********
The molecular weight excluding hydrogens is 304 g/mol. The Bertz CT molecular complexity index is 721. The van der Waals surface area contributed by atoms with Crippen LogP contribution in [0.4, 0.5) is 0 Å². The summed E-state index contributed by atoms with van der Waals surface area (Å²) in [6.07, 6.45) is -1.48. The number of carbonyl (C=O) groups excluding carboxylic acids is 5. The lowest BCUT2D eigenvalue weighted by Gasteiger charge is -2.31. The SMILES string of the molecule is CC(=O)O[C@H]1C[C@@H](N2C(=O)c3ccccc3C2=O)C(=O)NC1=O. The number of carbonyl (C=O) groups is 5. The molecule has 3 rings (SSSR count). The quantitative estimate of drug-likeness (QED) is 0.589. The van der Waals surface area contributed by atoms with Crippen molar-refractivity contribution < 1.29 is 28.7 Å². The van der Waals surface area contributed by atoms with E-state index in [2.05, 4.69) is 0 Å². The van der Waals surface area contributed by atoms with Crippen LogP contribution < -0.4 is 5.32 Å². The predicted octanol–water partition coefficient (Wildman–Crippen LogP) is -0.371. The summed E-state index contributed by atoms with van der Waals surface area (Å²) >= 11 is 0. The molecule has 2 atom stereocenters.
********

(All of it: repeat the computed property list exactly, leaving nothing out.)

The molecular weight excluding hydrogens is 304 g/mol. The Bertz CT molecular complexity index is 721. The van der Waals surface area contributed by atoms with Crippen LogP contribution in [0.4, 0.5) is 0 Å². The summed E-state index contributed by atoms with van der Waals surface area (Å²) in [6.07, 6.45) is -1.48. The number of carbonyl (C=O) groups excluding carboxylic acids is 5. The lowest BCUT2D eigenvalue weighted by Gasteiger charge is -2.31. The SMILES string of the molecule is CC(=O)O[C@H]1C[C@@H](N2C(=O)c3ccccc3C2=O)C(=O)NC1=O. The number of carbonyl (C=O) groups is 5. The molecule has 3 rings (SSSR count). The quantitative estimate of drug-likeness (QED) is 0.589. The van der Waals surface area contributed by atoms with Crippen molar-refractivity contribution < 1.29 is 28.7 Å². The van der Waals surface area contributed by atoms with E-state index in [2.05, 4.69) is 0 Å². The van der Waals surface area contributed by atoms with Crippen LogP contribution < -0.4 is 5.32 Å². The predicted octanol–water partition coefficient (Wildman–Crippen LogP) is -0.371. The summed E-state index contributed by atoms with van der Waals surface area (Å²) >= 11 is 0. The molecule has 2 atom stereocenters.